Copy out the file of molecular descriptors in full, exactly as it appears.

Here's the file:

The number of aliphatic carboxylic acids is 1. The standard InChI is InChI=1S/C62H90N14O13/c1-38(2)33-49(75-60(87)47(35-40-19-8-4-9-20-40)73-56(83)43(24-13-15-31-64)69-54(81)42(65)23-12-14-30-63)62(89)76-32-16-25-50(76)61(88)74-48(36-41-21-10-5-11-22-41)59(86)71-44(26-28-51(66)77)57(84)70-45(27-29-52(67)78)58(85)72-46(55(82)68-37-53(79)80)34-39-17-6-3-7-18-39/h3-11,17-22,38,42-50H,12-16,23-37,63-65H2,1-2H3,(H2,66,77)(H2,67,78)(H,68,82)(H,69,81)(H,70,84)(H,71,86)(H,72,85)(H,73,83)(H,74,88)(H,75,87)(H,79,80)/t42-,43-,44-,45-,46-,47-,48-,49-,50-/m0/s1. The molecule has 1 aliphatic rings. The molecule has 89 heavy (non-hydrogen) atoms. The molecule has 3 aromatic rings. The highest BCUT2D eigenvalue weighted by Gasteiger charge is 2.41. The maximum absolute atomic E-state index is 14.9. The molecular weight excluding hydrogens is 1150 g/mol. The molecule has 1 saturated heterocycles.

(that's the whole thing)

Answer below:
The number of aliphatic carboxylic acids is 1. The standard InChI is InChI=1S/C62H90N14O13/c1-38(2)33-49(75-60(87)47(35-40-19-8-4-9-20-40)73-56(83)43(24-13-15-31-64)69-54(81)42(65)23-12-14-30-63)62(89)76-32-16-25-50(76)61(88)74-48(36-41-21-10-5-11-22-41)59(86)71-44(26-28-51(66)77)57(84)70-45(27-29-52(67)78)58(85)72-46(55(82)68-37-53(79)80)34-39-17-6-3-7-18-39/h3-11,17-22,38,42-50H,12-16,23-37,63-65H2,1-2H3,(H2,66,77)(H2,67,78)(H,68,82)(H,69,81)(H,70,84)(H,71,86)(H,72,85)(H,73,83)(H,74,88)(H,75,87)(H,79,80)/t42-,43-,44-,45-,46-,47-,48-,49-,50-/m0/s1. The molecule has 1 aliphatic rings. The molecule has 89 heavy (non-hydrogen) atoms. The molecule has 3 aromatic rings. The highest BCUT2D eigenvalue weighted by Gasteiger charge is 2.41. The maximum absolute atomic E-state index is 14.9. The molecular weight excluding hydrogens is 1150 g/mol. The molecule has 1 saturated heterocycles.